A domain event is used to represent something that happened in the domain.
It happened in the past and is of interest to the business.

Characteristics

Past-tense

A domain event always represent something that happened in the past. Its name must be in the past tense and be based upon the ubiquitous language.

Contents

A domain event can be as little as just a name. More often, it will contain values and identifiers that represent the relevant state at the time the event happened. That state should be minimized and the receivers should query the model to access additional information if necessary.

Immutable

As they represent something in the past, domain events must be immutable. As such they can only contain immutable objects like value objects, primitive types, strings, etc…

Simple

Domain events are first and foremost about communication, within the system but also with other systems. A domain event should therefore be kept as simple as possible as be easy to serialize.

Declaration

In the business framework a domain event is a special sub-type of value object. To create a domain event with the business framework, you have two alternatives.

Extend the BaseDomainEvent class:

public class SomeDomainEvent extends BaseDomainEvent {
    private String attribute1;
    private String attribute2;

    public SomeDomainEvent(String attribute1, String attribute2) {
        this.attribute1 = attribute1;
        this.attribute2 = attribute2;
    }

    // Other methods
}

By extending BaseDomainEvent, you will have a default implementation of the equals() and hashCode() methods, consistent with the definition of a value object. A toString() is also provided by default.

Implement the DomainEvent interface:

public class SomeDomainEvent implements DomainEvent {
    private String attribute1;
    private String attribute2;

    public SomeDomainEvent(String attribute1, String attribute2) {
        this.attribute1 = attribute1;
        this.attribute2 = attribute2;
    }
    
    public int hashCode() {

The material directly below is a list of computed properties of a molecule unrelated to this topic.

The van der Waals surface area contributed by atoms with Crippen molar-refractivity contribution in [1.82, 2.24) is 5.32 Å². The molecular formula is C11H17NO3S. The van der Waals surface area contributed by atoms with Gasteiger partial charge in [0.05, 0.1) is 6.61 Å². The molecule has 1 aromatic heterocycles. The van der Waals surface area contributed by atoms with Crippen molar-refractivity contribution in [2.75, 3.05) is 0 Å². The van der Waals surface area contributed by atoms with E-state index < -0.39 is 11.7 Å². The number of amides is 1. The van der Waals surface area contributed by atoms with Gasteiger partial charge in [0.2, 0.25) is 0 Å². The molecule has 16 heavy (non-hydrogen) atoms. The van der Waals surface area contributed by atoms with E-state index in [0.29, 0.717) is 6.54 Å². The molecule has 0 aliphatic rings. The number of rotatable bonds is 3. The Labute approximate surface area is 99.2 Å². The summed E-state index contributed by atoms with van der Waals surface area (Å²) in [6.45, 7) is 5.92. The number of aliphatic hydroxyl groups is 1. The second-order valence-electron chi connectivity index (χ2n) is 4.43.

// TODO: implement based on all attributes
    }

    public boolean equals() {
        // TODO: implement based on all attributes
    }

    // Other methods
}

Implementing DomainEvent allows you to fully control the inheritance of your event. However, you will have to implement equals() and hashCode() methods yourself, consistently with the definition of a value object (i.e. based on all the event attributes).

Usage

Events are published and received synchronously.

Publishing events

To publish an event, inject EventService where required:

public class SomeClass {
    @Inject
    private EventService eventService;
    
    public void someMethod() {
        eventService.fire(new SomeDomainEvent("val1", "val2"));
    }
}

Subscribing to events

To subscribe to an event, simply create a class implementing the EventHandler interface with the class of the event to subscribe to as generic parameter:

public class SomeEventHandler implements EventHandler<SomeDomainEvent> {
    @Override
    public void handle(SomeDomainEvent someDomainEvent) {
        // handle event
    }
}

Multiple handlers can be declared for the same type of event, allowing any part of the system to react to any event that happened in the domain.

If you have an event hierarchy, you can subscribe at any level in this hierarchy. Subscribing to a particular event class implies that you will receive events of this class and all its sub-classes.